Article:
Click images to enlarge!
He also explained the three-part construction of the main shrine, and the meaning behind the elaborate entrance. Thick ropes called shimenawa, are twisted and hung over the entrance to resemble the clouds, where gods are believed to live. From the shimenawa, zig-zagging white papers, called shide, represents lightning, while the shimenoko between those symbolize rain. Visitors to the shrine usually donate change, clapping and bowing to pray at the entrance. Inside the first of the three structures, is a spaced used for special services. The second space is reserved for the kannushi only, and the third space is where the local kami or Shinto god/gods are believed to dwell, in their Omikoshi, elaborately ornate houses. The priests only enter this area during sacred days, to transport the Omikoshi (with the kami inside) around the city during purification festivals.
Miko are young women, who typically work part time as "shrine maidens", and where red pants. They helping out with various ceremonies and upkeep around the shrine, but should not be equated to nuns.
Not a nun, a Miko.
After a tour, paying respects and attending a purification ritual, we took a short walk to another historical location, the Mishima-goyomi House. The house, now converted to a museum of its own history, was once a business where lunar calendars were made. Because of the central location for traveling between Japan's two largest cities, the calendars made here were spread throughout the country and became the most popular source for calendars in the country for generations, thanks to their beauty, accuracy, and craftsmanship.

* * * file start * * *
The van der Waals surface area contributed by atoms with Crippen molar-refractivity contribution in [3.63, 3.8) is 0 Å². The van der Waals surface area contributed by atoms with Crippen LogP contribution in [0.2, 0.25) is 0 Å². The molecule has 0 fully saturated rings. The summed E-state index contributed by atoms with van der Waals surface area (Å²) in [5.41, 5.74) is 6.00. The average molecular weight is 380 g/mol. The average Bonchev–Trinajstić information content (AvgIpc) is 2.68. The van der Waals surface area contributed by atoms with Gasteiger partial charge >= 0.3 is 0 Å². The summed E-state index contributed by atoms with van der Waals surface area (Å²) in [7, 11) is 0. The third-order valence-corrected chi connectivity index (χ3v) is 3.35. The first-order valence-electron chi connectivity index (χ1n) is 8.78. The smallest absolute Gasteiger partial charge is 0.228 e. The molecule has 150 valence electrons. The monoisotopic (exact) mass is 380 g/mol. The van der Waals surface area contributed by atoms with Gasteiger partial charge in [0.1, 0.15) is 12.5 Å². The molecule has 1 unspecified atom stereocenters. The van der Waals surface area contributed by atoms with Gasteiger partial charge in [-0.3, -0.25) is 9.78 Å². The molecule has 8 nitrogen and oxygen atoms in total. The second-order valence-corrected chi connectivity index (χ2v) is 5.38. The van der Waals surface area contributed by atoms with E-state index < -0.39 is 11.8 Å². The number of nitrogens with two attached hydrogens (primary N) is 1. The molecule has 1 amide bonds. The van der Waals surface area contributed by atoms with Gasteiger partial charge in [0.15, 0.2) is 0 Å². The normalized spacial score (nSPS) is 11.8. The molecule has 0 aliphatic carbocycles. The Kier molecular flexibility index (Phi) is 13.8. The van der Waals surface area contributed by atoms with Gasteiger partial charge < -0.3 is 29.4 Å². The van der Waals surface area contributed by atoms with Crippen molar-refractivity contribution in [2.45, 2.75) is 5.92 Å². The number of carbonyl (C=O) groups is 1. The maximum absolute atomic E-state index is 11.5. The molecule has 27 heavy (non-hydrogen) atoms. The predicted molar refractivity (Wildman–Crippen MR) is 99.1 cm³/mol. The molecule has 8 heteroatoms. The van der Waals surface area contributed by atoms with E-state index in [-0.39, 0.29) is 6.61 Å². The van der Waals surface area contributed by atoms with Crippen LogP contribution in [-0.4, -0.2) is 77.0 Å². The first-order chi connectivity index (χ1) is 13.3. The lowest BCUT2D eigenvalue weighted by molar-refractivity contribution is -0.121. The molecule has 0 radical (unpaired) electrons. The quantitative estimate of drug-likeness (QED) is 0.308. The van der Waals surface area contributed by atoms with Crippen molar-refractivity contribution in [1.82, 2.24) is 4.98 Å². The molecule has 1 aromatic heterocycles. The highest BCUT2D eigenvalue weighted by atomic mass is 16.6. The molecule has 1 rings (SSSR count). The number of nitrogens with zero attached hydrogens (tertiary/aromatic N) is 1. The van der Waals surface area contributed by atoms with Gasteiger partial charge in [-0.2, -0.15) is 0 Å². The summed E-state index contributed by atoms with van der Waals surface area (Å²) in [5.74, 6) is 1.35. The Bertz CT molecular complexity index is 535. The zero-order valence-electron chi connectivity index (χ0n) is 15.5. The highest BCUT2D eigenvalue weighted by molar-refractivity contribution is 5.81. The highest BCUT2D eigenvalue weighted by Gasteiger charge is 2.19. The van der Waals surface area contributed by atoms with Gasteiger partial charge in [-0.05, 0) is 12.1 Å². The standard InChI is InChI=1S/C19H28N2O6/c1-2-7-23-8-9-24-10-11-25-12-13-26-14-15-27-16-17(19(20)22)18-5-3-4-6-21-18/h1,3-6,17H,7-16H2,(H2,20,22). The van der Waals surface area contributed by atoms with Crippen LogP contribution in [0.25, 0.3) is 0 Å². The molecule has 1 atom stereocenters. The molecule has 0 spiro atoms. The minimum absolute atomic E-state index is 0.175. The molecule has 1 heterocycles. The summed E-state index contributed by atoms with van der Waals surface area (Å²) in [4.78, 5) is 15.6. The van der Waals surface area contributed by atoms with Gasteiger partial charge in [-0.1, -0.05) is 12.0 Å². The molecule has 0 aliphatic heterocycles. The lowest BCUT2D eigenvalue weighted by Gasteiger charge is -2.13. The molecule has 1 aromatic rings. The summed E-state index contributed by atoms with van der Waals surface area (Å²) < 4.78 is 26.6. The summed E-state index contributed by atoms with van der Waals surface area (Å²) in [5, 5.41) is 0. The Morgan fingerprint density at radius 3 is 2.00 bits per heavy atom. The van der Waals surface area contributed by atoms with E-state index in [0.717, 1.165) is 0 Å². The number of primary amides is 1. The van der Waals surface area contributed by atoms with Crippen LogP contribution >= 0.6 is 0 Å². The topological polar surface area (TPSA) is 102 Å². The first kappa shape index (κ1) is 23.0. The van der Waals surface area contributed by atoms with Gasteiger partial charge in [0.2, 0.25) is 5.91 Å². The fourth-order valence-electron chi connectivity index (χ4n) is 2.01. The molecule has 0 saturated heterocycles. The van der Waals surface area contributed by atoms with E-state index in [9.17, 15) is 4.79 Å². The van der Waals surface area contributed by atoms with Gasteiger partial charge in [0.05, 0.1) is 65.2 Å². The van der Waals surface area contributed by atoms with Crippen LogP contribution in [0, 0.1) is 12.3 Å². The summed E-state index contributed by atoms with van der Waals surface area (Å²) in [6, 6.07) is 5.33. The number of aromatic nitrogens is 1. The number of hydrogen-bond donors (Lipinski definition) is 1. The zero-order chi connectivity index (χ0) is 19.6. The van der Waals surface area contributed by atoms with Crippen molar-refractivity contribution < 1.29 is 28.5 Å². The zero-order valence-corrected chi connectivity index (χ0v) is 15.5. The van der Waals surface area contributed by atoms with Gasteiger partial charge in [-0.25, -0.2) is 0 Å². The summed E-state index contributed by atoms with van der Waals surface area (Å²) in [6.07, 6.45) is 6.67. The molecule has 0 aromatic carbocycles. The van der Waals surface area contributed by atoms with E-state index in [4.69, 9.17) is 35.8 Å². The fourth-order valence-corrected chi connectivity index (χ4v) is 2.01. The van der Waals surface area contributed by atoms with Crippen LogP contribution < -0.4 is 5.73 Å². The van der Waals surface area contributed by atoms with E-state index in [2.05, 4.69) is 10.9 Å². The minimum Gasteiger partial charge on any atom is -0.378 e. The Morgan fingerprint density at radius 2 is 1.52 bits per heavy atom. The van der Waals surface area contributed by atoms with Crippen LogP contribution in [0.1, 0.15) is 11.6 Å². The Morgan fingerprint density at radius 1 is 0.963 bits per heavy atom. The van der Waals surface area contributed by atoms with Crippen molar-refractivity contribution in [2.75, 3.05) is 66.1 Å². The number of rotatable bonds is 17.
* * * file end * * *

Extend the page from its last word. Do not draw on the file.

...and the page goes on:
Before printing presses, Japanese calendar makers used painstakingly carved cherry wood, to make woodblock prints
Another interesting historical footnote, there is a magnolia tree growing just by the entrance to the house. This tree, which still blooms every June, was gifted as a sapling by the wife of the 18th U.S. President and Union Civil War General, Ulysses S. Grant during their trip to Japan!   

Our tour guide did not speak English, but did a great job in Japanese, despite having one arm in a sling!
Entrance to this museum is free, and the historical lunar calendars are a wonder to behold. There are also hands-on activities available, but this is one place you will want to bring a Japanese speaker to translate for you, to appreciate it fully.

Hello, lunch.